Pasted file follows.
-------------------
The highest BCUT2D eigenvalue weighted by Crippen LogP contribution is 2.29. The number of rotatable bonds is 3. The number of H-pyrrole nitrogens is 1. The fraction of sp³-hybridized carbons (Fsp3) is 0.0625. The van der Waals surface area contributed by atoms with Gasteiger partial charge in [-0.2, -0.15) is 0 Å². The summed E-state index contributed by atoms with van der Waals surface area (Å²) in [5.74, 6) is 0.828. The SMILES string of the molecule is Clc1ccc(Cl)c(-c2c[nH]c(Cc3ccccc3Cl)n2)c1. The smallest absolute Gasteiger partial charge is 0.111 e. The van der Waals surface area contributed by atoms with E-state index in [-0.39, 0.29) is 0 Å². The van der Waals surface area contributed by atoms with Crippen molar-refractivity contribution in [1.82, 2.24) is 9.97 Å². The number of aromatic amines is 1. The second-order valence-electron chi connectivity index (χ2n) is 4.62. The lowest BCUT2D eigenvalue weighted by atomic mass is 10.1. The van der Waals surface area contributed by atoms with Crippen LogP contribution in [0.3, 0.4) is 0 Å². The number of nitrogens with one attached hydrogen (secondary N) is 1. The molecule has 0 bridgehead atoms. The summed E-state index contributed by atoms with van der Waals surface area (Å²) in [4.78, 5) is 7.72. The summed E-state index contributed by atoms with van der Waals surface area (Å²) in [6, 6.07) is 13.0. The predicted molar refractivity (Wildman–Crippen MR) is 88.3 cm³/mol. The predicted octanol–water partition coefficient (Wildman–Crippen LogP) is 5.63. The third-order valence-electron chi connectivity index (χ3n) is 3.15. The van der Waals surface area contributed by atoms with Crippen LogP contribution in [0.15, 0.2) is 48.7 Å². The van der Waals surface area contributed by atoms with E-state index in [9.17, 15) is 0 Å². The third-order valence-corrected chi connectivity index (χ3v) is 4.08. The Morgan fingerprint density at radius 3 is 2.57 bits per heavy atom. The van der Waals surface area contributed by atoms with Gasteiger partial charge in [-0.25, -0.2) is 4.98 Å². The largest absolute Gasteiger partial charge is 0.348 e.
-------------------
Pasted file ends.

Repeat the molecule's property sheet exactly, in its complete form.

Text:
The highest BCUT2D eigenvalue weighted by Crippen LogP contribution is 2.29. The number of rotatable bonds is 3. The number of H-pyrrole nitrogens is 1. The fraction of sp³-hybridized carbons (Fsp3) is 0.0625. The van der Waals surface area contributed by atoms with Gasteiger partial charge in [-0.2, -0.15) is 0 Å². The summed E-state index contributed by atoms with van der Waals surface area (Å²) in [5.74, 6) is 0.828. The SMILES string of the molecule is Clc1ccc(Cl)c(-c2c[nH]c(Cc3ccccc3Cl)n2)c1. The smallest absolute Gasteiger partial charge is 0.111 e. The van der Waals surface area contributed by atoms with E-state index in [-0.39, 0.29) is 0 Å². The van der Waals surface area contributed by atoms with Crippen molar-refractivity contribution in [1.82, 2.24) is 9.97 Å². The number of aromatic amines is 1. The second-order valence-electron chi connectivity index (χ2n) is 4.62. The lowest BCUT2D eigenvalue weighted by atomic mass is 10.1. The van der Waals surface area contributed by atoms with Crippen LogP contribution in [0.3, 0.4) is 0 Å². The number of nitrogens with one attached hydrogen (secondary N) is 1. The molecule has 0 bridgehead atoms. The summed E-state index contributed by atoms with van der Waals surface area (Å²) in [4.78, 5) is 7.72. The summed E-state index contributed by atoms with van der Waals surface area (Å²) in [6, 6.07) is 13.0. The predicted molar refractivity (Wildman–Crippen MR) is 88.3 cm³/mol. The predicted octanol–water partition coefficient (Wildman–Crippen LogP) is 5.63. The third-order valence-electron chi connectivity index (χ3n) is 3.15. The van der Waals surface area contributed by atoms with Crippen LogP contribution in [0.15, 0.2) is 48.7 Å². The van der Waals surface area contributed by atoms with E-state index in [9.17, 15) is 0 Å². The third-order valence-corrected chi connectivity index (χ3v) is 4.08. The Morgan fingerprint density at radius 3 is 2.57 bits per heavy atom. The van der Waals surface area contributed by atoms with Gasteiger partial charge in [-0.25, -0.2) is 4.98 Å². The largest absolute Gasteiger partial charge is 0.348 e.